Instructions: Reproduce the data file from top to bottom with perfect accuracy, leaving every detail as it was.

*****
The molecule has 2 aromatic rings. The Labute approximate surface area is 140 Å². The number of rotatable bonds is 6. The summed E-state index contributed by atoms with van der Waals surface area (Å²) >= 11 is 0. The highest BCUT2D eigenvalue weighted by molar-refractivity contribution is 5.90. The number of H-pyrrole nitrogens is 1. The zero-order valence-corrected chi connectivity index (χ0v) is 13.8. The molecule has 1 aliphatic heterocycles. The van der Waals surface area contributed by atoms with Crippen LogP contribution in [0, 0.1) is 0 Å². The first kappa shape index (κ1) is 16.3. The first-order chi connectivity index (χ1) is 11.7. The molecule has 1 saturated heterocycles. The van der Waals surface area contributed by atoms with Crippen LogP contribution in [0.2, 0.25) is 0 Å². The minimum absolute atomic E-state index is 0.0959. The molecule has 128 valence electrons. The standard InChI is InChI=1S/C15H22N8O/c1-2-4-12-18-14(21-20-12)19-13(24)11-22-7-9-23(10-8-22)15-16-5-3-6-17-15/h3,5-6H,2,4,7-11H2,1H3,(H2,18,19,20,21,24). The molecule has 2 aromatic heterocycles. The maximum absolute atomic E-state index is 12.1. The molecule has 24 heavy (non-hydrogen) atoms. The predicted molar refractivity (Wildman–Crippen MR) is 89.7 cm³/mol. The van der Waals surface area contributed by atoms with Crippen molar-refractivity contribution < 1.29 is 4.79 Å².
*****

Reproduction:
The molecule has 2 aromatic rings. The Labute approximate surface area is 140 Å². The number of rotatable bonds is 6. The summed E-state index contributed by atoms with van der Waals surface area (Å²) >= 11 is 0. The highest BCUT2D eigenvalue weighted by molar-refractivity contribution is 5.90. The number of H-pyrrole nitrogens is 1. The zero-order valence-corrected chi connectivity index (χ0v) is 13.8. The molecule has 1 aliphatic heterocycles. The van der Waals surface area contributed by atoms with Crippen LogP contribution in [0, 0.1) is 0 Å². The first kappa shape index (κ1) is 16.3. The first-order chi connectivity index (χ1) is 11.7. The molecule has 1 saturated heterocycles. The van der Waals surface area contributed by atoms with Crippen LogP contribution in [0.2, 0.25) is 0 Å². The minimum absolute atomic E-state index is 0.0959. The molecule has 128 valence electrons. The standard InChI is InChI=1S/C15H22N8O/c1-2-4-12-18-14(21-20-12)19-13(24)11-22-7-9-23(10-8-22)15-16-5-3-6-17-15/h3,5-6H,2,4,7-11H2,1H3,(H2,18,19,20,21,24). The molecule has 2 aromatic heterocycles. The maximum absolute atomic E-state index is 12.1. The molecule has 24 heavy (non-hydrogen) atoms. The predicted molar refractivity (Wildman–Crippen MR) is 89.7 cm³/mol. The van der Waals surface area contributed by atoms with Crippen molar-refractivity contribution < 1.29 is 4.79 Å².